College Athletes Can Now Earn Money Off Their Name, Image, and Likeness

College Athletes Can Now Earn Money Off Their Name, Image, and Likeness

U.S. Supreme Court Sides in Favor of NCAA Athletes

            July 1, 2021, will forever be an impactful date in the history of college sports, as the U.S. Supreme Court overturned NCAA rules which, until this point, had limited the educational benefits offered to college athletes.

At the basis of the Supreme Court’s decision is the argument that these rules, implemented by the NCAA, violate the nation’s antitrust laws. In oral arguments, the NCAA argued that these rules should be exempt from the normal operation of the antitrust laws because they are in place to preserve the amateur nature of college athletics. Additionally, they argue that this preservation is essential, as it gives the consumers a wider variety of viewing options – either college sports or professional sports.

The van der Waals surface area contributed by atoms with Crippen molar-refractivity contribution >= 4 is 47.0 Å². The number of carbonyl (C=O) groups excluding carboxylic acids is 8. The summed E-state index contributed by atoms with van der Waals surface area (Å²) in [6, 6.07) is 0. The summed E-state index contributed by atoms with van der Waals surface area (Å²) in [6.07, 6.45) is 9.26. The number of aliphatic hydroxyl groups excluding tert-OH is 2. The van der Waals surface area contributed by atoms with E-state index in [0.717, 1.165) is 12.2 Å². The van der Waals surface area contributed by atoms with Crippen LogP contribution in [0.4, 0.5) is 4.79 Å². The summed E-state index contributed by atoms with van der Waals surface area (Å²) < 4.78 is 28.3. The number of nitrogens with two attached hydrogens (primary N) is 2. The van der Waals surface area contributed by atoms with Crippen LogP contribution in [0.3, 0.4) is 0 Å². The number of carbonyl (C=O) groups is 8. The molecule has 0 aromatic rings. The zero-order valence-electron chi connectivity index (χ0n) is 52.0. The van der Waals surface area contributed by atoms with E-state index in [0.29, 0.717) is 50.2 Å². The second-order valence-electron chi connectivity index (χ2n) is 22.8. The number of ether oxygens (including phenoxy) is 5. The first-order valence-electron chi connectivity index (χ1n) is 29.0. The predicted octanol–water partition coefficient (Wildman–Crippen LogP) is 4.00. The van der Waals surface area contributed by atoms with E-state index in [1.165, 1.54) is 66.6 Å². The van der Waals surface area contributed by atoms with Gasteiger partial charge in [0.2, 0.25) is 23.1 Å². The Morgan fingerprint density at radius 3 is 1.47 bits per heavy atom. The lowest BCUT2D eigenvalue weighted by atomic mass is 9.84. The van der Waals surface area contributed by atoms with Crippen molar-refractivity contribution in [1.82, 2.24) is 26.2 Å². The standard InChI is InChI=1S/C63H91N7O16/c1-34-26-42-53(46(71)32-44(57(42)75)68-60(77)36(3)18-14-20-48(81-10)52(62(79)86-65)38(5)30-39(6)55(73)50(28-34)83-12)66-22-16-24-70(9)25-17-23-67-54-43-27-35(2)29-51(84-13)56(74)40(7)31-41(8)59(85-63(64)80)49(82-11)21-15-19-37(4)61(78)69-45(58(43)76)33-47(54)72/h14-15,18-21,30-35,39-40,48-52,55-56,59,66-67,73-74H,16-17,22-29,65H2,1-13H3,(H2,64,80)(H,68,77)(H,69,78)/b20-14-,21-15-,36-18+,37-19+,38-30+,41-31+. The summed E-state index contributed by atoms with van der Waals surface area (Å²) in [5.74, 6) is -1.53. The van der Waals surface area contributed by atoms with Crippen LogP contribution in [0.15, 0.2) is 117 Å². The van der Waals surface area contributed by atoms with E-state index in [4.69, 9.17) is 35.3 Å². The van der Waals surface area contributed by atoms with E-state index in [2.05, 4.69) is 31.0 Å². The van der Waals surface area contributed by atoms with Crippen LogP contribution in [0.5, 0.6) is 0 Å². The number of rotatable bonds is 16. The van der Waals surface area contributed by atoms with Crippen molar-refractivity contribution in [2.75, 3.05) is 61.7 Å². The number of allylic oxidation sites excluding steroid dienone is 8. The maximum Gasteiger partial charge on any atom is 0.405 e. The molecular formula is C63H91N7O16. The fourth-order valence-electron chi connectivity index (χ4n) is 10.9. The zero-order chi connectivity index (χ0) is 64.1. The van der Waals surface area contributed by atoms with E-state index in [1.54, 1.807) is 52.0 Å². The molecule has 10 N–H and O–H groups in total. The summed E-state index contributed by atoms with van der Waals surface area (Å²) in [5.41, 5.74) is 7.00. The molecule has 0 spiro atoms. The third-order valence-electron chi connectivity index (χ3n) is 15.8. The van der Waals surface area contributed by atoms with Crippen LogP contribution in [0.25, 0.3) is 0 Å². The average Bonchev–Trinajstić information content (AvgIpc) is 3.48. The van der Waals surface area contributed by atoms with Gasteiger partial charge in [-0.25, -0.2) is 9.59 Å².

Those opposed to the U.S. Supreme Court’s ruling speculate that this is a huge loss for the NCAA and could drastically change the amateurism model upon which the NCAA has operated for decades. This matter begs the question: will fans still be as charismatic and excited when watching college games where players are receiving new forms of compensation above the benefits afforded traditional students? However, many college athletes argue that the multi-billion-dollar business that the NCAA has become should rightfully compensate those bringing in the vast majority of the revenue. Additionally, they contend that, just like any other business in the United States, the NCAA must agree to pay their workers, in this case, the athletes, a fair market rate. College athletes and proponents of more compensation have long argued, and the U.S. Supreme Court has now affirmed, that “the NCAA is not above the law.”

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